Archive for March, 2011|Monthly archive page

Debate? Where is it now?

In Uncategorized on March 14, 2011 at 4:03 pm

Debate. I don’t mean the Soundbite, or the Sneer, nor Banter, but Debate, the stuff that used to involve swords physical and then swords metaphorical. Where is it? It used to be everywhere, in the pub, in the corridor, around the meal table, even, yes, even, in Parliament. Socrates offered he had no knowledge; that he wasn’t a teacher but a midwife, giving birth to our ideas. Catherine de Heuck Doherty cited that it’s possible ‘to listen a person’s soul into existence’.  Mark Antony and Boris Johnson both required our ears. Pontius Pilate asked the crowd their thoughts. George Knightley said ‘Badly done Emma!’ after the excruciating picnic scene.

So what’s happened? Where do you get a response to your serious enquiry? Not across the Despatch Box as obfuscation and ad hominems are the art of the professional politician.

This is all odd. Debate should be legion. Why? Because modern Britain is built on Modernity. Modernity is built on Rationalism. Rationalists Reason. Reason is subject to… erm? Reason should be subject to Reason. But in practice rarely is. Reason goes unchallenged, left in its own juices, without a topspin-backhand-cross-court anything.

Why then?

Good rollicking Socratic Debate required the Public Space; a pushing back of chairs and voilà, a forum. The office, the factory, the Town Square, the agenda, the meal table are intrinsically spaces. Physical vacuums to be filled. Graham Greene’s The End of the Affair has Sarah encountering Smythe at Speaker’s Corner as critical to her angst.

But, rationalism has taken a new turn since its inception. It has encountered the professional, the policy, the ‘best practice’ guide. All high points of modernity. What required judgement and discernment is now on a 40-page Internet Training Programme with multiple choices of four-answers-per-question. This isn’t the sort of rationalism that has been subjected to reason alone, but expediency. Has it not dawned that removing human volition from decision making not only lowers risk but removes cognition and engagement and learning?

The public space has been filled by processes instead of substance and we are disengaged then? Well, if you do not have Jane Austen’s Emma picnicking in the Surrey countryside and falling foul of her peers you don’t have her redemption*. If you do not take the risk of free-debate you don’t have us against the mirror of our world.

Reason and rationalism were never meant to reduce risk; it was meant to increase it. Charles Taylor says modernity has to be rescued from its supporters. Modern professional management is not about deciding the agenda’s outcomes before the meeting; or putting effort into leading people to decisions you have categorically not previously exposed to anyone. The strident decision comes after strident long-structures of exposure of yourself to the ‘public spaces’ where you feel the multiplicity of opinion on you and your thinking. The strident decision might still be required in the face of immediate threat but even then should be preceded by the public space. Otherwise we wear the wrong lenses on the world for years as Sebastian Faulks deftly suggests in his recent fiction series*.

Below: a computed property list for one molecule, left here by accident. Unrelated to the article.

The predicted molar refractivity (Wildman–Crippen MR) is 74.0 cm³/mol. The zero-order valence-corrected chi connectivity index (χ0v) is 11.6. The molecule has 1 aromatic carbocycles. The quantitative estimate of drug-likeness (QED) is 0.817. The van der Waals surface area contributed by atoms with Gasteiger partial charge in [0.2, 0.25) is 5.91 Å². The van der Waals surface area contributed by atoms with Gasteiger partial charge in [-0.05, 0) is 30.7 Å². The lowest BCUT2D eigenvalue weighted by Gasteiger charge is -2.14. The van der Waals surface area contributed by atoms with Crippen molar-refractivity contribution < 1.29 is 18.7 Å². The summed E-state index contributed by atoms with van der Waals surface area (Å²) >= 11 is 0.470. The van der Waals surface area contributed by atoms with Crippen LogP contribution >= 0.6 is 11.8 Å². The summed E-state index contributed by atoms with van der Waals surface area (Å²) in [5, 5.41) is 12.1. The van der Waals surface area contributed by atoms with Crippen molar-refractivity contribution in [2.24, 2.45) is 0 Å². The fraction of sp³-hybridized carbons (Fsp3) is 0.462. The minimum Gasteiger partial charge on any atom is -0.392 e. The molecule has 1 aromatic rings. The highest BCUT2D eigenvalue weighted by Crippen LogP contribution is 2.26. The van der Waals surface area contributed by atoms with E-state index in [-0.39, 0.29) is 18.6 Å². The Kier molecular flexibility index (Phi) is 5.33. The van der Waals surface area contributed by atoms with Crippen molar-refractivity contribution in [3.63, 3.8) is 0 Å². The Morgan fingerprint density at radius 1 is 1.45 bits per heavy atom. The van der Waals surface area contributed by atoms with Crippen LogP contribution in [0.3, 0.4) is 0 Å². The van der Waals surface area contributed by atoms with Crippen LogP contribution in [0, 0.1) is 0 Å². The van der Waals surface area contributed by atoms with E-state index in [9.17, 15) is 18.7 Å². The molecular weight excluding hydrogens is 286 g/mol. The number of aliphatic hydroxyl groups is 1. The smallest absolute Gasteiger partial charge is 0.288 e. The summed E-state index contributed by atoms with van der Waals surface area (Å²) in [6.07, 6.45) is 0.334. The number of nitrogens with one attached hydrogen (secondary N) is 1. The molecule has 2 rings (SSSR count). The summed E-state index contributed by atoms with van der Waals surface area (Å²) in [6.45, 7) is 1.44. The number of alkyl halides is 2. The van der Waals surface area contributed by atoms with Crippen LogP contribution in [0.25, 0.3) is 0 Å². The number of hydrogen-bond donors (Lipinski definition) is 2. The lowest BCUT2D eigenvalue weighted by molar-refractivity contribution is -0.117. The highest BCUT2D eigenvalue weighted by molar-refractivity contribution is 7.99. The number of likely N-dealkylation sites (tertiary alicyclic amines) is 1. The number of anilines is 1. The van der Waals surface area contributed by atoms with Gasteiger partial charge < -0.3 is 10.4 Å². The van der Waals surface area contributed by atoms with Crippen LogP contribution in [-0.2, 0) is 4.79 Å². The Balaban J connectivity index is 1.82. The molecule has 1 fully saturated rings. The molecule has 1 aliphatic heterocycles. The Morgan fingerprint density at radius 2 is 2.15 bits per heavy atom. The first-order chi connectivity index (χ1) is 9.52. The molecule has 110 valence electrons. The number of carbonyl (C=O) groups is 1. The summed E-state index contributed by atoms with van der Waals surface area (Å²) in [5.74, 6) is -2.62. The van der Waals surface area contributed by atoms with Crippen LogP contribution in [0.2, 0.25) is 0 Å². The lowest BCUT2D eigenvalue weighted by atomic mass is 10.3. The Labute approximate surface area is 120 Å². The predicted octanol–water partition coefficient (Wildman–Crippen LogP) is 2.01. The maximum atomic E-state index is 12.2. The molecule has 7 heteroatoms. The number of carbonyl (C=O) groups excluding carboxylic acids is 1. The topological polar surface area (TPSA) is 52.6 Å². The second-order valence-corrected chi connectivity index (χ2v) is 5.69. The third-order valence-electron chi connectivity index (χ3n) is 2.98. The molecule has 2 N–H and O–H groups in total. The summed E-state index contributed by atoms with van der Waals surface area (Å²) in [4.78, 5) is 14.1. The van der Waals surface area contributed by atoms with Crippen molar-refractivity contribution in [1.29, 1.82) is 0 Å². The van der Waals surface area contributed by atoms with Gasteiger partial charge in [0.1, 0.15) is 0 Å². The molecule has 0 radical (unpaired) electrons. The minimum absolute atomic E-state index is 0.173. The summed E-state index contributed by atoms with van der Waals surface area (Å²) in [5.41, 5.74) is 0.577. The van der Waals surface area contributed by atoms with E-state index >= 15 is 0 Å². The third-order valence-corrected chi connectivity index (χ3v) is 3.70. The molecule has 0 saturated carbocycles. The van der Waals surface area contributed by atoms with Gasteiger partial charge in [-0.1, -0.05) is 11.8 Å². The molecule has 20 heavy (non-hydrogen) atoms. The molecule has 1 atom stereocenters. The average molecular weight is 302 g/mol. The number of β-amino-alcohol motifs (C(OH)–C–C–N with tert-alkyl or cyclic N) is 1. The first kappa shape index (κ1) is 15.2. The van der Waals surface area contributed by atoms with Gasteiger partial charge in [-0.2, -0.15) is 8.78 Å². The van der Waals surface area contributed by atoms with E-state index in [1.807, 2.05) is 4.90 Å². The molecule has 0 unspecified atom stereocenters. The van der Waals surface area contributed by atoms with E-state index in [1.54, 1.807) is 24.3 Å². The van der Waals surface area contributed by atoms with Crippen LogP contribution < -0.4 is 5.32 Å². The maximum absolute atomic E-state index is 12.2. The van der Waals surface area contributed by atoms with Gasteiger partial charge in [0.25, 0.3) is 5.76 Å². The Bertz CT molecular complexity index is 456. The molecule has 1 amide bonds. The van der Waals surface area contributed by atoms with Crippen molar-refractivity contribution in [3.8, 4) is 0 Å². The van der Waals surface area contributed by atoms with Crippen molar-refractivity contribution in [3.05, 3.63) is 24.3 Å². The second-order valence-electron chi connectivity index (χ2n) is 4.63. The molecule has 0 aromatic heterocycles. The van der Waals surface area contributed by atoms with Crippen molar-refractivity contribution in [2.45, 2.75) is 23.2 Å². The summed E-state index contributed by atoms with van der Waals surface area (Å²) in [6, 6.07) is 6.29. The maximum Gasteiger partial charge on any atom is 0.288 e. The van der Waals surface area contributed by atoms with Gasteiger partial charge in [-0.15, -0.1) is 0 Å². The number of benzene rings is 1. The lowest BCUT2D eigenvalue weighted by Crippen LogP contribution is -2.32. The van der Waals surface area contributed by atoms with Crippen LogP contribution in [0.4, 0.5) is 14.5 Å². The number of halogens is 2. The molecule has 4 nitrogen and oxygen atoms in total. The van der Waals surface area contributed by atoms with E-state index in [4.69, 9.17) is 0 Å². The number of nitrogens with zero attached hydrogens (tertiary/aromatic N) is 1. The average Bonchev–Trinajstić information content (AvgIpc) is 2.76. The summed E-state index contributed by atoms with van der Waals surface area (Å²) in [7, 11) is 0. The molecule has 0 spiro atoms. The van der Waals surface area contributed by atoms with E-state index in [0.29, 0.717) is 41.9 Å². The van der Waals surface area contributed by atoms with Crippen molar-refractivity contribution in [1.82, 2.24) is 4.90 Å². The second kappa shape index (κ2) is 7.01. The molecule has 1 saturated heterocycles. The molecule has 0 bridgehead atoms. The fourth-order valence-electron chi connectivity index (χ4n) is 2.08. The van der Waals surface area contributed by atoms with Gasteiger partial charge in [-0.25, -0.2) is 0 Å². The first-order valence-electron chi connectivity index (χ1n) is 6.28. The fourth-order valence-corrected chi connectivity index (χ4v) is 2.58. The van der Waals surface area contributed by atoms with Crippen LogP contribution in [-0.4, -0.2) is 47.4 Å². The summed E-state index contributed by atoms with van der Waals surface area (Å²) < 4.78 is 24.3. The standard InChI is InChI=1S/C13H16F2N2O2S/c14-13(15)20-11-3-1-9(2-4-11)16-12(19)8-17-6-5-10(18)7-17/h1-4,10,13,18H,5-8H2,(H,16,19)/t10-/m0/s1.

Fyodor Dostoyevsky, a writer who should inveigle himself into all public spaces, wrote of the Crystal Palace of Reason. Shiny and unassailable self-righteous reason. A reason without paradox or irony. Kierkegaard went further and implied paradox was reason. George Barrett reminds it was rational for the industrial-heartbeat to appeal to the Law of Large Numbers and ignore the quality of the individual. Truth existed in the crowd and mass, Barrett paraphrases. But the mass doesn’t brook the individual’s voice or any voice. The mass is not a true space.

In real reality, Reason is not Subject to Reason and therefore isn’t Reasonable. Debate has been subsumed by a round-about-journey to give itself over to this bastard-variant-of- Reason; the version that gives only a thesis but no antithesis. Modern management plays its role in allowing the public space to be closed off; expunged from the agenda, written out of the Core Values. In fact core value statements would not be badly done by adding ‘We Protect the Space’. We fear the space as Emma feared George’s admonition. In one sense we have gone against modernity’s Core Values.

Michael Mayne refers to Ian McEwan’s suggestion that a discreet life reveals only a discreet soul. McEwan’s characters are often battling between Reason and Feeling. The undertone is asking where is Truth; in the argument or in the mood through which the argument is filtered? In modern management and modern life we have learnt to be discreet to the extent we say nothing in debate as the Rational Man and Woman guard their tongues from falling foul of policy. Circumspection was meant to protect ‘the good’ but its cloth has overlaid the space and its Debate.

There is something here then about the need to be judiciously indiscreet, thoughtfully unguarded about our ideas (not the person as we have the gift of the conceptual, of indirectness, to protect our vulnerable interlocutors – destructive narratives can be left to the Red Tops), naively catholic and prepared for admonition if we are to live or what Charles Taylor calls Flourish. So maybe the journey into indiscreetness will re-open Debate. If not are we truly happy with our professional conservatism, and to continue to suffer pinched imprisonment of our thoughts; are we as at ease as we think inside this current Crystal Palace? I don’t think so. Badly done Emma.

*See Sebastian Faulks’ BBC series: